BY A SPECIAL CORRESPONDENT
GRIM forebodings about the future of race relations in Britain were made last weekend after a "coloured take-over" of CARD (Campaign Against Racial Discrimination) was narrowly defeated in London.
Dr. David Pitt, chairman and Catholic West Indian, was forced to adjourn the conference after an alliance of "Black Power," extremists, right-wing Indians and politically more than racially. motivated groups pressed for all non-white officers and a protest campaign with more "bite" to it.
CARD has always had predominance of coloured officers. In fact, the present fivemember leadership has only one white, Julia Gaitskell, general secretary, and daughter of the late Hugh Gaitskell.
The credentials of some of the 180 delegates were 'challenged and the conference finally had to be adjourned so that they could be investigated by an independent committee (elected at the conference).
It is expected that the conference will be reconvened in about four weeks' time.
The crisis came when 25 delegates from the Indian Workers' Association in Birmingham and Southall, together with delegates from the Sikh Cultural Society and the Indian Youth Organisation (North London), walked out after the chairman over-ruled their protests against the "Black Power" group.
It was a most discouraging call for all-coloured officers. It was evident that some of the more extreme delegates were deliberately directing personal attacks on Julia Gaitskell, who responded with the plaintive cry "I can't help it if I'm white."
Later the Oxford race relations worker, Michael Dummen, who is a member of the Catholic Institute for Race Relations, said he was distressed by the attacks against the general secretary. However, he agreed delegates had every right to elect an all-coloured leadership if they wanted to.
He said it would be "highly regrettable" if white people started to complain about the coloured people's mood of resentment and frustration. "Instead, white people ought to be learning what is causing the growing humiliation and frustration and start trying to correct the discrimination which is taking place."
A resolution that CARD "should fight imperialism by any means necessary" only just failed to get a two-thirds majority. Had the resolution been carried many delegates would have been alienated from much of what CARD has so far stood for.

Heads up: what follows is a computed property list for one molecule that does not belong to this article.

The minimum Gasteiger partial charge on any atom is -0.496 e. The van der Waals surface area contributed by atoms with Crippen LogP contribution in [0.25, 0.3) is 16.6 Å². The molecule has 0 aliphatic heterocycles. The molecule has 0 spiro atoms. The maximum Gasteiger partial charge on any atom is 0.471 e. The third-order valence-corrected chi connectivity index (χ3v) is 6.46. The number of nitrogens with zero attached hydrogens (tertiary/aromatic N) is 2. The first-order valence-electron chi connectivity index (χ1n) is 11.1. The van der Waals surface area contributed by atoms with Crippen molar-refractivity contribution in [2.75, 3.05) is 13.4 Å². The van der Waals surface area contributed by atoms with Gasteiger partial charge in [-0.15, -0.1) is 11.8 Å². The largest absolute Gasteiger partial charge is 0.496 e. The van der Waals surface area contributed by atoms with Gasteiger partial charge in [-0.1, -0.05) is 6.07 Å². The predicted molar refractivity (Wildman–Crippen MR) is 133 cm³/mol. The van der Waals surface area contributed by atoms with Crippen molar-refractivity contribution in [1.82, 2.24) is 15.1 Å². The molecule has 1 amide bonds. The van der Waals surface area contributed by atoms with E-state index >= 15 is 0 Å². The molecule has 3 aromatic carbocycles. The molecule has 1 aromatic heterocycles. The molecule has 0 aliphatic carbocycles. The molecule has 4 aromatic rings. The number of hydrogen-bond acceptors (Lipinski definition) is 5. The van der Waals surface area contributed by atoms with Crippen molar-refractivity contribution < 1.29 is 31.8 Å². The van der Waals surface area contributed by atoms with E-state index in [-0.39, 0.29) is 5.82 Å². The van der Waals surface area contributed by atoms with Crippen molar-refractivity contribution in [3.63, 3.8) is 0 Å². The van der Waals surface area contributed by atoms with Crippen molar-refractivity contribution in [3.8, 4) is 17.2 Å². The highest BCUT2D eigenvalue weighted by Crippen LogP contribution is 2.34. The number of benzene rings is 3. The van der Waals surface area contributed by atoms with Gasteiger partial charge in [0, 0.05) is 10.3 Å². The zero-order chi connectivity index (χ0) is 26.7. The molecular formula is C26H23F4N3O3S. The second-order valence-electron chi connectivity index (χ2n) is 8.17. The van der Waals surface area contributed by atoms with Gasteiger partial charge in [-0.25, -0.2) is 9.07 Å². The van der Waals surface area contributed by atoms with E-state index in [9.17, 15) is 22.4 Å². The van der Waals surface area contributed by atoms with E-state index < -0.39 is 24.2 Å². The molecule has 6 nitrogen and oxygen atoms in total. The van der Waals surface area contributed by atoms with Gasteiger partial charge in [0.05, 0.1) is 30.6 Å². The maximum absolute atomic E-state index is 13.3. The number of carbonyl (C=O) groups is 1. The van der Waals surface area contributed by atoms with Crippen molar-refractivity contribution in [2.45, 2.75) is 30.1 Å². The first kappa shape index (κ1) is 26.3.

At the beginning of the meeting Dr. Pitt stressed that while violence might have to be used to fight oppression in some countries there was no need for it in Britain.
But, in spite of this, the general mood of the conference was at times still militant. The United Coloured People's Association (who wear black panther badges with the words "Black Power") were among the most embittered.
They were among a wide cross-section of delegates who were disenchanted with the way the Government is coping with race issues and discrimination.
There was even a suggestion that the Government's proposed "tougher" race laws may be "too little" and "too late."
Prejudices, rather than dissolving in the last 12 months, were considered to have hardened. More than 20 delegates spoke harshly about the police force, alleging that coloured people had lost confidence in it.
WHITE BARRIERS The housing situation was worse, and even when coloured tried to break out of their ghettoes, white suburbia put up a barrier (as happened in South London recently).
The Ministry of Housing seemed to be doing almost nothing to alleviate the position.
[Professor John Rex, a member of the housing panel of the National Committee for Commonwealth Immigrants, has resigned in frustration over the Government's complacency.] It is to be hoped that when CARD reconvenes, its inside political differences will be solved.
Its record to date has been excellent. Its fairness, objectivity and sincerity have the respect of most people in Britain, the Government and the Churches. Should it disintegrate it could put race relations in jeopardy.